This project addresses the need for access to reliable information which is critical for both effective coordination among humanitarian partners, and the provision of quality health services in refugee settlements.
Currently in northern Uganda, there are an estimated 833,785 refugees in 23 long-term settlements spread over five districts. Typical health monitoring relies on routine data and periodic complex surveys (eg. cluster surveys) which cannot measure gaps in access or utilisation of services within a refugee community. Real-time information is needed at, and below, the settlement level with an understanding of the crucial barriers to access and uptake of services in this context.
In this project, we use rapid mixed methods to provide accurate, decentralised and contextualised information for planning and monitoring purposes.
The services assessed include:
Our innovation uses a mixed methods approach to collect, interpret, and prioritise Lot Quality Assurance Sampling (LQAS) and qualitative data for programme planning. Our approach will provide a tested process and useful information for NGOs to determine what aspects of their services are weak, and in which locations the improvements are needed. This includes understanding variation in health seeking behaviours and the influence of social capital on service uptake in refugee communities.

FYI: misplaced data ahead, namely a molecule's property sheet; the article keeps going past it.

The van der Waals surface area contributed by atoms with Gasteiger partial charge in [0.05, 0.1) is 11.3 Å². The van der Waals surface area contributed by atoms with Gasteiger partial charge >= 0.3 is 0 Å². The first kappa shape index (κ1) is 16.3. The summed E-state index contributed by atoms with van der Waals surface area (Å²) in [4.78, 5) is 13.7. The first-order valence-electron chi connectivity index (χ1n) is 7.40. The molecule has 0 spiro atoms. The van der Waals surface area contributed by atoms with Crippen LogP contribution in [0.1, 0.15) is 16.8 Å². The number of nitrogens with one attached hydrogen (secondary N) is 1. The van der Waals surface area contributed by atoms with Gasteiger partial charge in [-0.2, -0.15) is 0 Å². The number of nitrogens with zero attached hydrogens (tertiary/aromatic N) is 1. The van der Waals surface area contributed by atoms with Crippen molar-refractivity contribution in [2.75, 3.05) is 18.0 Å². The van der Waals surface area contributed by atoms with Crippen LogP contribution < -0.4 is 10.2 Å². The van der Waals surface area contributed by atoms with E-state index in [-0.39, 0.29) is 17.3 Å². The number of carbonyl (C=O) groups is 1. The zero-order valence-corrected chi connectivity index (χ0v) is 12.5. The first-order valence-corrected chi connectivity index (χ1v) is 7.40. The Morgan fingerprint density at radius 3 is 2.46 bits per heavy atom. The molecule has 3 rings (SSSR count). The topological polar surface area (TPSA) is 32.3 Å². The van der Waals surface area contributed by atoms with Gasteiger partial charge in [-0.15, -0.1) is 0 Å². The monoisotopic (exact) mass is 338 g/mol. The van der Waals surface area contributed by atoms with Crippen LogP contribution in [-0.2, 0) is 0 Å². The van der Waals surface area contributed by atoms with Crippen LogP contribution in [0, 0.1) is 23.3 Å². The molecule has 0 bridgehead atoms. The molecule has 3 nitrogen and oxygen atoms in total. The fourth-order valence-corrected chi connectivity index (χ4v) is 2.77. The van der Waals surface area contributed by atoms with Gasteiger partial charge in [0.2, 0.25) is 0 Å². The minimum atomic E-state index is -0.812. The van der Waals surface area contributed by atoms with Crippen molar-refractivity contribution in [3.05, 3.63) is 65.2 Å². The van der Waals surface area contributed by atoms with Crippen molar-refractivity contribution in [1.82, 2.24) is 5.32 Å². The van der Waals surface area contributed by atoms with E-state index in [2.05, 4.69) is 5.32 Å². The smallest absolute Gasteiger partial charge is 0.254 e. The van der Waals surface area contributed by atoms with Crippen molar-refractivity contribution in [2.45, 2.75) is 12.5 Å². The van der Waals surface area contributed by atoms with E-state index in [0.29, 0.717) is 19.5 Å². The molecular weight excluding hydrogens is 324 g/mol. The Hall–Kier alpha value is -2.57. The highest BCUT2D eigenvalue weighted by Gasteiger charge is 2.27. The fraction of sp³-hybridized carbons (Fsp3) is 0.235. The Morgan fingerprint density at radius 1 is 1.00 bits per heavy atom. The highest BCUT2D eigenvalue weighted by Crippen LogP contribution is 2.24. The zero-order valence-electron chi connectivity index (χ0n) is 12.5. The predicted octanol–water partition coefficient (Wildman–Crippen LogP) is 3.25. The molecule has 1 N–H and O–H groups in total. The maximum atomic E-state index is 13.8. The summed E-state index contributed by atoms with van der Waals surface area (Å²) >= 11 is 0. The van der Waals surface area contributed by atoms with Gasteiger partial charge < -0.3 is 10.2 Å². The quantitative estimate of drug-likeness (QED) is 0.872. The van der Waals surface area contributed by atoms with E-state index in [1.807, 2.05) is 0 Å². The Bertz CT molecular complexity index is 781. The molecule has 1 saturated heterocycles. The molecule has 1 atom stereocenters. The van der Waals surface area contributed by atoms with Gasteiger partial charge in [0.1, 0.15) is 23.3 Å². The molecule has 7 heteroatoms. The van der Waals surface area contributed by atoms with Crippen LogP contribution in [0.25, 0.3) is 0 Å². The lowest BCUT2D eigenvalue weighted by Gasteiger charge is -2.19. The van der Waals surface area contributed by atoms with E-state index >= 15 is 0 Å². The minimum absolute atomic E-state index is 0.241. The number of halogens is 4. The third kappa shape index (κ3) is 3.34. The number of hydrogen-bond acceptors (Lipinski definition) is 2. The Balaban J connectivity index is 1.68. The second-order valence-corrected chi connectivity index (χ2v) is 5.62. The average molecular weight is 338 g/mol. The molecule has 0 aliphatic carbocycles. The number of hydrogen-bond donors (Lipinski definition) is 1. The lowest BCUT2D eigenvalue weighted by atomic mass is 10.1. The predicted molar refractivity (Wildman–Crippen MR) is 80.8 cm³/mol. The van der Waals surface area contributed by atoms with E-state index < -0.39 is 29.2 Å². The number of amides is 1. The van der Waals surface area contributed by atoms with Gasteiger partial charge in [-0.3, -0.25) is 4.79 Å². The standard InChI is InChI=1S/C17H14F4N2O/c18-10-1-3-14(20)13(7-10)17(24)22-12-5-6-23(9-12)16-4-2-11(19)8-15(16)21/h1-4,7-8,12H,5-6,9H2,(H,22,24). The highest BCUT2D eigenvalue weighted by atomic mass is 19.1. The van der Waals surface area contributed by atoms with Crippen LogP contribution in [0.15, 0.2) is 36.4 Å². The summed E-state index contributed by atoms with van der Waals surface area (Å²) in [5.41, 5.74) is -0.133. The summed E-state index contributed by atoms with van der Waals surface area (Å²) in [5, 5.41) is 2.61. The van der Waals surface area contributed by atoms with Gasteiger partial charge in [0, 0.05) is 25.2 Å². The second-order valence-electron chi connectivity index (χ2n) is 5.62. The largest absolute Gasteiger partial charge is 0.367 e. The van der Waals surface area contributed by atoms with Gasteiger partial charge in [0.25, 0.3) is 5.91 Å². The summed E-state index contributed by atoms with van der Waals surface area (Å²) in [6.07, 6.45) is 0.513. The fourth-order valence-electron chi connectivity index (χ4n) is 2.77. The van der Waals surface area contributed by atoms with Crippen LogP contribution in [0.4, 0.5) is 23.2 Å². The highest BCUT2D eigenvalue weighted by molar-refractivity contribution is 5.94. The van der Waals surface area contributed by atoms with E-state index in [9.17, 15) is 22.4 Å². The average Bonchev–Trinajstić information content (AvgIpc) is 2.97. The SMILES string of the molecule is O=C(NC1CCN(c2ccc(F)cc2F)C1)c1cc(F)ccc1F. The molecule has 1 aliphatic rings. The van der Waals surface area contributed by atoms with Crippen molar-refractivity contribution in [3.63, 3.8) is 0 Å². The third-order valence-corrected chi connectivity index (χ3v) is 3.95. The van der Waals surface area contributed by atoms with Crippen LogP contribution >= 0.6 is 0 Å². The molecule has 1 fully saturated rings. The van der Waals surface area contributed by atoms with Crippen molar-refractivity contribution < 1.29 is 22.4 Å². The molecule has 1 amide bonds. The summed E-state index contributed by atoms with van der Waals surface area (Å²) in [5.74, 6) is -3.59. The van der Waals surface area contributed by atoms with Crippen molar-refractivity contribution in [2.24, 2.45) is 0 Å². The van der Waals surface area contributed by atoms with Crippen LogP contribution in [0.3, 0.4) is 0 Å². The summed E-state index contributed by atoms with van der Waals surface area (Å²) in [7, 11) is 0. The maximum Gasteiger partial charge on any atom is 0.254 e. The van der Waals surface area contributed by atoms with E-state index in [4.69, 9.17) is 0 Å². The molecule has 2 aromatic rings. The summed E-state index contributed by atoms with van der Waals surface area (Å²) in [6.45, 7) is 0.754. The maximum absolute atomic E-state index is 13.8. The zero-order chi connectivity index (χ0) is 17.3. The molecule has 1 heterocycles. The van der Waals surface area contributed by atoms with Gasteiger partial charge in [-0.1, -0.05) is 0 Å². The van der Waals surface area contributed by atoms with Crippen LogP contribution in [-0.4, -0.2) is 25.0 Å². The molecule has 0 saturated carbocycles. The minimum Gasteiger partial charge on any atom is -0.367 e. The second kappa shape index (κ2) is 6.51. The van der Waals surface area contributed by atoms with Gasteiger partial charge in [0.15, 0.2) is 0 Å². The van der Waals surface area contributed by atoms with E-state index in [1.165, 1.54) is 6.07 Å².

We expect that our approach will provide results more rapidly and at a lower cost than conventional surveys. At scale, our innovation will improve the planning and management of health services to meet diverse refugee needs.
Previously, with HIF support, Liverpool School of Tropical Medicine (LSTM) adapted Lot Quality Assurance Sampling to rapidly assess the health status of internally displaced persons (IDPs) in South Sudan and provide real-time information needed by agencies to improve health services. You can read more about this project on the project profile here: Lot Quality Assurance Sampling Survey Techniques.
Following the achievements in the last project, LSTM were awarded a HIF diffusion grant to scale their innovation. Based in northern Uganda, the diffusion project supports rapid health monitoring at scale using the adapted IDP-LQAS in long-term refugee settlements.
We will compare LQAS indicators in both refugee and host communities coupled with the use of rapid qualitative methods to explore enablers and barriers to the uptake of health services. Expected outputs include multiple ways to share findings and build capacity among practitioners to interpret and use mixed data to strengthen programmes for refugee communities.
We plan to:
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